Success at University College Oxford
Congratulations to Ben Graham who has made a great start to his first year at Oxford University. We have received a letter praising his hard work and the quality of his intellectual engagement. Please click here to read the letter.
Wren Alumni return to school
On 14 September 2016 we held our first ever Wren Alumni Day. Tempted in by the promise a tour of our recently opened Primary and completed buildings, 20 of our former students came back to Wren for the day. They were able to meet up with old friends, chat to their former teachers and engage in a healthy bout of nostalgia.
The students we invited in were members of our first ever pioneer year group who started at the school in September 2008. They progressed through the school, being the first to experience every new stage of education at Wren. As you can imagine, they were a group of students who we got to know very well and who contributed a great deal to our success. They have now completed their first year at university and we were therefore keen to find out about their progress and also utilise their experiences for the benefit of current Wren students.
We are pleased to be informed that Mohammad Bobarshad, a student from the first ever Wren cohort of students, is studying Software Engineering at the University of Tehran.
Philip Davies Wins Economics Award
Philip Davies has been awarded the T. Maelgwyn Davies Prize for best first year Economics Student 2016, Aberystwyth University.
Lily Hayward's Gap Year 2015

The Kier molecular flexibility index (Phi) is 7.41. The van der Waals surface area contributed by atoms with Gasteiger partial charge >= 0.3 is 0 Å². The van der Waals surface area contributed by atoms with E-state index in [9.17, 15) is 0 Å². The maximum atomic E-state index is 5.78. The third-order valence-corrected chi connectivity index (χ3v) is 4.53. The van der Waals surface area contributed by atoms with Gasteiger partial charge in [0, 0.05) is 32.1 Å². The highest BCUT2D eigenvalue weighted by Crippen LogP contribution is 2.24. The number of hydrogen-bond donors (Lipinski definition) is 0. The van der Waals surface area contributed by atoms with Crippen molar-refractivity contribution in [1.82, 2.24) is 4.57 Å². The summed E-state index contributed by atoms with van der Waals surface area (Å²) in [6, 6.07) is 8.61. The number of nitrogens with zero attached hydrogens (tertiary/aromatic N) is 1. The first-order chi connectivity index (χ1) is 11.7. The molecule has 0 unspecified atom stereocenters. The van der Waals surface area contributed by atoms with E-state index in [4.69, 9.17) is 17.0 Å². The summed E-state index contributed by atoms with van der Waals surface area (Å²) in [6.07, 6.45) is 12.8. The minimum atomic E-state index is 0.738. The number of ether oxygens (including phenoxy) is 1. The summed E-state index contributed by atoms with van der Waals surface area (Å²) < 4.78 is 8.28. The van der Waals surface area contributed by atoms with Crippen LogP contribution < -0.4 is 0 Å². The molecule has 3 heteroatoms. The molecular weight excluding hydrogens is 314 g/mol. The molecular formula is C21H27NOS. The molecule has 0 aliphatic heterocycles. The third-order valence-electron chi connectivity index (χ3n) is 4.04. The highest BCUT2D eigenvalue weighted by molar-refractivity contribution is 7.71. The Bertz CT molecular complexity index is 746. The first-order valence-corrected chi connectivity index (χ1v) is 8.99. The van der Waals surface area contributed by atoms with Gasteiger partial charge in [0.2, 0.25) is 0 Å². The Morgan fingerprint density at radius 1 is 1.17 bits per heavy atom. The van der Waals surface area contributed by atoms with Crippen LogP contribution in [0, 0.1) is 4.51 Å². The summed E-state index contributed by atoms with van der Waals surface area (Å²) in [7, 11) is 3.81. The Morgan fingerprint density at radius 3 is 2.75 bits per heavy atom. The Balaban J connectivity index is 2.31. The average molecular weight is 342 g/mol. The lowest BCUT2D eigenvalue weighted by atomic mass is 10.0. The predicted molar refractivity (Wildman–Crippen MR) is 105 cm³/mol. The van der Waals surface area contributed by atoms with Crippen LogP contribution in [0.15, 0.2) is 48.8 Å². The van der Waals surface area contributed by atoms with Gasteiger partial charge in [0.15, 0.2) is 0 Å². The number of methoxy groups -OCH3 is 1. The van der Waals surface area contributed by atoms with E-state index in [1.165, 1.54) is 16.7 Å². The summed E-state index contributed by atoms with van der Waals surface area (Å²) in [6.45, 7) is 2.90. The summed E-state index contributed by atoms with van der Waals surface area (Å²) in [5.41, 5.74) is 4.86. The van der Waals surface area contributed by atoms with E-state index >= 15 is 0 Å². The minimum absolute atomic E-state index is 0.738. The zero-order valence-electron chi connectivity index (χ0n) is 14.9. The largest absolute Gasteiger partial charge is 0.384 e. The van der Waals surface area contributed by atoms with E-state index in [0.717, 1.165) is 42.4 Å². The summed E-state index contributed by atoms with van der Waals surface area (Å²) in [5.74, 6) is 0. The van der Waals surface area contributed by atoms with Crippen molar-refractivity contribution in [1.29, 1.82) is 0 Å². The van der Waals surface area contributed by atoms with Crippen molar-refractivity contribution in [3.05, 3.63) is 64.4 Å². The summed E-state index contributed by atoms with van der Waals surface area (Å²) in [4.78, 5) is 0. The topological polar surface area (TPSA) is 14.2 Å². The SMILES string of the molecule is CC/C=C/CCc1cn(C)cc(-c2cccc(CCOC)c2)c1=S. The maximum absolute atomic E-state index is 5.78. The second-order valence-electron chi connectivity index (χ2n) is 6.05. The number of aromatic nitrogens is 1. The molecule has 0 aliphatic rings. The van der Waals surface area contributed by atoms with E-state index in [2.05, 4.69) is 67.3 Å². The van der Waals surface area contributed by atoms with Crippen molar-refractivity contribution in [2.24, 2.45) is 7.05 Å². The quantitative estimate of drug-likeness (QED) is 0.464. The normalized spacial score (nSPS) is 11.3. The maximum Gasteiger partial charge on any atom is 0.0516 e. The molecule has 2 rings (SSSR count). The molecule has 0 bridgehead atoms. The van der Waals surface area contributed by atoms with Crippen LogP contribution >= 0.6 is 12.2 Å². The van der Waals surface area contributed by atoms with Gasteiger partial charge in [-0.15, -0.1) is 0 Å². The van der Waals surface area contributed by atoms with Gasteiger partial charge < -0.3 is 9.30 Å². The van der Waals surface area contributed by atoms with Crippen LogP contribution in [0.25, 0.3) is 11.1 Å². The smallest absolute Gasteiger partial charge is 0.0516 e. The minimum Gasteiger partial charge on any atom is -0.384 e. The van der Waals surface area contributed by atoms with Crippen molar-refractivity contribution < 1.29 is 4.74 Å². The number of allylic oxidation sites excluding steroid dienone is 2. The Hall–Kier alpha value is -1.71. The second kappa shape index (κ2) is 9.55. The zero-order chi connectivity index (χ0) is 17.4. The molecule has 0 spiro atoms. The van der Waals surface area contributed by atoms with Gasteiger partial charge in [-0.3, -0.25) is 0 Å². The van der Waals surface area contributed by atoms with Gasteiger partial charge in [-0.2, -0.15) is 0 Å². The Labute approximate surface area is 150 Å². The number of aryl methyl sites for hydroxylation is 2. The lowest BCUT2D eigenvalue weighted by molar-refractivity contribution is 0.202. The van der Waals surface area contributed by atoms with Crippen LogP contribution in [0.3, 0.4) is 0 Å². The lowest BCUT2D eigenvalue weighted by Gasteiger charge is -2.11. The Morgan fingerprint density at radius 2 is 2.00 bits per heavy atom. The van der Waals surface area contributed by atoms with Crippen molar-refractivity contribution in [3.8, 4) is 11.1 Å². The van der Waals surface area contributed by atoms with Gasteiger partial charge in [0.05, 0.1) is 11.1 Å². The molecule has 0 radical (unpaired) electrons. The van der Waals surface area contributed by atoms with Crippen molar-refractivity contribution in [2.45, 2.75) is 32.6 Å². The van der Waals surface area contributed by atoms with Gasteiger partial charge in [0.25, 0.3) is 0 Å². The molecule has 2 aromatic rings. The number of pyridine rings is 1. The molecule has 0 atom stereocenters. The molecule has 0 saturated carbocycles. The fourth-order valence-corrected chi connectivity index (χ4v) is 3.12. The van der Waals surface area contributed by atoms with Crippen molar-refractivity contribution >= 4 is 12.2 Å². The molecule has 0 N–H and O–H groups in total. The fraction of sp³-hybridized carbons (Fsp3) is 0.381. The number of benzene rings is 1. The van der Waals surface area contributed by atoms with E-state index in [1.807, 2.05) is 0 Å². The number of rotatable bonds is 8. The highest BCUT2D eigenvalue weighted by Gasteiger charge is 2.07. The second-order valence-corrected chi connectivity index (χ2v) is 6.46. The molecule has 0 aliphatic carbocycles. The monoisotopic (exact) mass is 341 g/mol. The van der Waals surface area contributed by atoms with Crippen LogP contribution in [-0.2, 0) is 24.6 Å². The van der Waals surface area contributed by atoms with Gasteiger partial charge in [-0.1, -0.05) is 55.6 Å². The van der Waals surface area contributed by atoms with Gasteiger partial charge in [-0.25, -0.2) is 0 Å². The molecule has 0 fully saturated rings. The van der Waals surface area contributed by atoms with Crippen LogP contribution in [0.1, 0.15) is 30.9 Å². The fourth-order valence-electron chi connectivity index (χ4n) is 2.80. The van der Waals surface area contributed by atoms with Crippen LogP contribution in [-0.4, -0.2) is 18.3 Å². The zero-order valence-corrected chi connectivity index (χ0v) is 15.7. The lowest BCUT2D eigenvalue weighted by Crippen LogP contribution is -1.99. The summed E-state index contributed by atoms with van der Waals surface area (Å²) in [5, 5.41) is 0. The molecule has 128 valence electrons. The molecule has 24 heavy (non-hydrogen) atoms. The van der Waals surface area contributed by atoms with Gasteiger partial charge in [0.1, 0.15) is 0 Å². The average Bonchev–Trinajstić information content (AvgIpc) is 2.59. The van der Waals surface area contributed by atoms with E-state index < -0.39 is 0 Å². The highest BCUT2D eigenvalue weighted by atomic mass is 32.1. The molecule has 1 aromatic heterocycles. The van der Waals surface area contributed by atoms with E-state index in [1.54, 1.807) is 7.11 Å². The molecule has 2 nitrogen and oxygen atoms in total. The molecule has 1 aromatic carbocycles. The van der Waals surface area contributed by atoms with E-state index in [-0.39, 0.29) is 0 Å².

Fantasies of adventure occupy the minds of many young children. Through their imagination, the kitchen table becomes a teleporter that can take them deep into unexplored territory as they tip-toe around monsters lurking in the dark. For many, these stories remain in their childhood and the imaginary travels cease to be entertained. However, in the summer of 2015, I was fortunate enough to live out a fantasy travel of mine that I’ve had since primary school. As a part of a British Exploring expedition team, I spent three weeks living in the Amazon Rainforest. Much of those weeks under the canopy were spent carrying out important scientific surveys of plant and animal life. All of this was for a rainforest organisation called Crees, based in the Manu National Park in Peru where we were staying.
We did the research as we made our way up and down trails, either already there, or that we had to cut ourselves. As we pushed past the end of the existing path, we got into areas that were yet to be explored. Reaching areas of cloud forest where very few other humans are likely to have ever been to before. During our travels we encountered scorpions, the world’s most venomous spider (on numerous occasions) and spiders with legs so long and thin they could wrap them around your head. We had snakes slither around our legs at night, and we were even able to capture images of the elusive jaguar. Mornings were spent either watching monkeys, macaws, or seeing the sun rise above the ridges in the distance, across the river from the beach; at night, star gazing and falling asleep to the sounds of the rainforest.
The experience will stay with me all my life. It has without doubt influenced my choice of university course - archaeology. The expedition made me realise just how much I enjoy being outside and having the opportunity to explore and make discoveries. Since then, now further into my gap year, I have done work experience as a pastry chef in a restaurant in the USA , applied to my universities, and am planning many more trips for the coming year.